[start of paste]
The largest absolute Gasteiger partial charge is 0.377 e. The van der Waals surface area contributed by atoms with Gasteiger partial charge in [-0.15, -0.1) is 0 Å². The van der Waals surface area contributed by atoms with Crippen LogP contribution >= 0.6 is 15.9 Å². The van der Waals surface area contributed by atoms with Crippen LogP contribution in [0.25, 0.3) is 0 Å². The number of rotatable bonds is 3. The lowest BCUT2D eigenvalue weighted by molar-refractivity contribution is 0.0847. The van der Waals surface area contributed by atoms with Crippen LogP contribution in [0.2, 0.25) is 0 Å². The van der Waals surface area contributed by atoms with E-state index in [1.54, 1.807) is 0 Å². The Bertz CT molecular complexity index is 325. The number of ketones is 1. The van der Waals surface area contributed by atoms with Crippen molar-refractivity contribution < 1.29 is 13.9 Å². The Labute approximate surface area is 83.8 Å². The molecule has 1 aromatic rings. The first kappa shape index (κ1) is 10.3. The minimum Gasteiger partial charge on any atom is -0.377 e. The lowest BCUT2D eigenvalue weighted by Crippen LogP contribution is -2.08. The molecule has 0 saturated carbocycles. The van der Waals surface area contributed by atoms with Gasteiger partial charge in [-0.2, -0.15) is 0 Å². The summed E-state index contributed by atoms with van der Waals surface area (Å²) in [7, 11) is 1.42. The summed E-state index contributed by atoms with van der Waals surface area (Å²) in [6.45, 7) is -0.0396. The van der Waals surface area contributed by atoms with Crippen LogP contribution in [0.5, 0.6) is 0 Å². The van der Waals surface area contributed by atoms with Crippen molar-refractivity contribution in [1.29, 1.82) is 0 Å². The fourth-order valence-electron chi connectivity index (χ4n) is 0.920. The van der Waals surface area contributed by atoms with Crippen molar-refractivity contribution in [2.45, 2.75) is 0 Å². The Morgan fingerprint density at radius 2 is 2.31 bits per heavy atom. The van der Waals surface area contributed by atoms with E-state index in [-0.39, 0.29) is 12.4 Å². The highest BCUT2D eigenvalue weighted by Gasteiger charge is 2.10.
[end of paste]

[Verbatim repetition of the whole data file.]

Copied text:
The largest absolute Gasteiger partial charge is 0.377 e. The van der Waals surface area contributed by atoms with Gasteiger partial charge in [-0.15, -0.1) is 0 Å². The van der Waals surface area contributed by atoms with Crippen LogP contribution >= 0.6 is 15.9 Å². The van der Waals surface area contributed by atoms with Crippen LogP contribution in [0.25, 0.3) is 0 Å². The number of rotatable bonds is 3. The lowest BCUT2D eigenvalue weighted by molar-refractivity contribution is 0.0847. The van der Waals surface area contributed by atoms with Crippen LogP contribution in [0.2, 0.25) is 0 Å². The van der Waals surface area contributed by atoms with E-state index in [1.54, 1.807) is 0 Å². The Bertz CT molecular complexity index is 325. The number of ketones is 1. The van der Waals surface area contributed by atoms with Crippen molar-refractivity contribution < 1.29 is 13.9 Å². The Labute approximate surface area is 83.8 Å². The molecule has 1 aromatic rings. The first kappa shape index (κ1) is 10.3. The minimum Gasteiger partial charge on any atom is -0.377 e. The lowest BCUT2D eigenvalue weighted by Crippen LogP contribution is -2.08. The molecule has 0 saturated carbocycles. The van der Waals surface area contributed by atoms with Gasteiger partial charge in [-0.2, -0.15) is 0 Å². The summed E-state index contributed by atoms with van der Waals surface area (Å²) in [7, 11) is 1.42. The summed E-state index contributed by atoms with van der Waals surface area (Å²) in [6.45, 7) is -0.0396. The van der Waals surface area contributed by atoms with Crippen LogP contribution in [0.5, 0.6) is 0 Å². The van der Waals surface area contributed by atoms with Crippen molar-refractivity contribution in [1.29, 1.82) is 0 Å². The fourth-order valence-electron chi connectivity index (χ4n) is 0.920. The van der Waals surface area contributed by atoms with Crippen molar-refractivity contribution in [2.45, 2.75) is 0 Å². The Morgan fingerprint density at radius 2 is 2.31 bits per heavy atom. The van der Waals surface area contributed by atoms with E-state index in [-0.39, 0.29) is 12.4 Å². The highest BCUT2D eigenvalue weighted by Gasteiger charge is 2.10.